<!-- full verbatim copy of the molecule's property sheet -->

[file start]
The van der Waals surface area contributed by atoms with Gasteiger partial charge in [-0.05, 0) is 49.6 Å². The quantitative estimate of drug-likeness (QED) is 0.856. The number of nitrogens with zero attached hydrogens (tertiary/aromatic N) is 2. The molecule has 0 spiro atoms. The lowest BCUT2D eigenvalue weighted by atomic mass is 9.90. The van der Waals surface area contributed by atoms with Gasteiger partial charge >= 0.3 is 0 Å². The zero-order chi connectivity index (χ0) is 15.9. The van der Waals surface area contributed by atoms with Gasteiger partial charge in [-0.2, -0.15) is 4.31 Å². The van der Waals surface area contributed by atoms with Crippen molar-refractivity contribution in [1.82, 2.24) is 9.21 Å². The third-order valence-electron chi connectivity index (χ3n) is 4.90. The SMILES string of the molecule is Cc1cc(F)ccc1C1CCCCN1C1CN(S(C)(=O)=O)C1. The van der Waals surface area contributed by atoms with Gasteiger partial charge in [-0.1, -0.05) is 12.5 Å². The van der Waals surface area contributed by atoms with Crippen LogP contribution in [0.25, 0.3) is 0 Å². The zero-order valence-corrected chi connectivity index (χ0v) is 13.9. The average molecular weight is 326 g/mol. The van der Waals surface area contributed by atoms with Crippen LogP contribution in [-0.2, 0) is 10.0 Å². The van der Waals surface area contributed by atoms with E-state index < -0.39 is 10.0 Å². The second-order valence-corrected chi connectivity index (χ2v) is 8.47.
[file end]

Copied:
The van der Waals surface area contributed by atoms with Gasteiger partial charge in [-0.05, 0) is 49.6 Å². The quantitative estimate of drug-likeness (QED) is 0.856. The number of nitrogens with zero attached hydrogens (tertiary/aromatic N) is 2. The molecule has 0 spiro atoms. The lowest BCUT2D eigenvalue weighted by atomic mass is 9.90. The van der Waals surface area contributed by atoms with Gasteiger partial charge >= 0.3 is 0 Å². The zero-order chi connectivity index (χ0) is 15.9. The van der Waals surface area contributed by atoms with Gasteiger partial charge in [-0.2, -0.15) is 4.31 Å². The van der Waals surface area contributed by atoms with Crippen molar-refractivity contribution in [1.82, 2.24) is 9.21 Å². The third-order valence-electron chi connectivity index (χ3n) is 4.90. The SMILES string of the molecule is Cc1cc(F)ccc1C1CCCCN1C1CN(S(C)(=O)=O)C1. The van der Waals surface area contributed by atoms with Gasteiger partial charge in [-0.1, -0.05) is 12.5 Å². The van der Waals surface area contributed by atoms with Crippen LogP contribution in [0.25, 0.3) is 0 Å². The zero-order valence-corrected chi connectivity index (χ0v) is 13.9. The average molecular weight is 326 g/mol. The van der Waals surface area contributed by atoms with Crippen LogP contribution in [-0.2, 0) is 10.0 Å². The van der Waals surface area contributed by atoms with E-state index < -0.39 is 10.0 Å². The second-order valence-corrected chi connectivity index (χ2v) is 8.47.